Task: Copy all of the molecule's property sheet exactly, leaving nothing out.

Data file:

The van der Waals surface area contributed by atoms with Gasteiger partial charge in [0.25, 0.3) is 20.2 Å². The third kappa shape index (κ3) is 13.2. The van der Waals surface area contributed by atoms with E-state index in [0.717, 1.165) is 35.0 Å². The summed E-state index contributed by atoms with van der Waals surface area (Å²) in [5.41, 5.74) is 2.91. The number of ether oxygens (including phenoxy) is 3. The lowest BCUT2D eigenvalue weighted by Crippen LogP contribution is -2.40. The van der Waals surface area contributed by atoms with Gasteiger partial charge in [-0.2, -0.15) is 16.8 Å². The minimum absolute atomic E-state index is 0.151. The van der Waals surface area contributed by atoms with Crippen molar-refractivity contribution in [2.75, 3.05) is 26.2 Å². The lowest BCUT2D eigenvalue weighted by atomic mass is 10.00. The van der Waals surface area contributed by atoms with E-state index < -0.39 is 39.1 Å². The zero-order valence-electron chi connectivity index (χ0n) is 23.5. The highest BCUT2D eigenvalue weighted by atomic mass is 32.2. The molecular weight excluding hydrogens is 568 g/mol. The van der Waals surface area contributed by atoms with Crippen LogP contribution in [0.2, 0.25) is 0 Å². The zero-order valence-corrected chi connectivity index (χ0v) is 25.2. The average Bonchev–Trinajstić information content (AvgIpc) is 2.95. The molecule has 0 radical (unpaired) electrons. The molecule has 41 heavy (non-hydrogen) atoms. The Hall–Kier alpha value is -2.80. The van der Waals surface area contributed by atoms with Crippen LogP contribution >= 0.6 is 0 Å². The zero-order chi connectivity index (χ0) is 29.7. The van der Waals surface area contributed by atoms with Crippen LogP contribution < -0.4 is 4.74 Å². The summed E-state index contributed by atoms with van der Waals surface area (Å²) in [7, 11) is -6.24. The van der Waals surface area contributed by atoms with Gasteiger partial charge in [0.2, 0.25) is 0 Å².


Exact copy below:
The van der Waals surface area contributed by atoms with Gasteiger partial charge in [0.25, 0.3) is 20.2 Å². The third kappa shape index (κ3) is 13.2. The van der Waals surface area contributed by atoms with E-state index in [0.717, 1.165) is 35.0 Å². The summed E-state index contributed by atoms with van der Waals surface area (Å²) in [5.41, 5.74) is 2.91. The number of ether oxygens (including phenoxy) is 3. The lowest BCUT2D eigenvalue weighted by Crippen LogP contribution is -2.40. The van der Waals surface area contributed by atoms with Gasteiger partial charge in [-0.2, -0.15) is 16.8 Å². The minimum absolute atomic E-state index is 0.151. The van der Waals surface area contributed by atoms with Crippen molar-refractivity contribution in [2.75, 3.05) is 26.2 Å². The lowest BCUT2D eigenvalue weighted by atomic mass is 10.00. The van der Waals surface area contributed by atoms with E-state index < -0.39 is 39.1 Å². The zero-order valence-electron chi connectivity index (χ0n) is 23.5. The highest BCUT2D eigenvalue weighted by atomic mass is 32.2. The molecular weight excluding hydrogens is 568 g/mol. The van der Waals surface area contributed by atoms with Crippen LogP contribution in [0.2, 0.25) is 0 Å². The zero-order valence-corrected chi connectivity index (χ0v) is 25.2. The average Bonchev–Trinajstić information content (AvgIpc) is 2.95. The molecule has 0 radical (unpaired) electrons. The molecule has 41 heavy (non-hydrogen) atoms. The Hall–Kier alpha value is -2.80. The van der Waals surface area contributed by atoms with Crippen LogP contribution >= 0.6 is 0 Å². The zero-order chi connectivity index (χ0) is 29.7. The van der Waals surface area contributed by atoms with Crippen LogP contribution < -0.4 is 4.74 Å². The summed E-state index contributed by atoms with van der Waals surface area (Å²) in [7, 11) is -6.24. The van der Waals surface area contributed by atoms with Gasteiger partial charge in [0.2, 0.25) is 0 Å².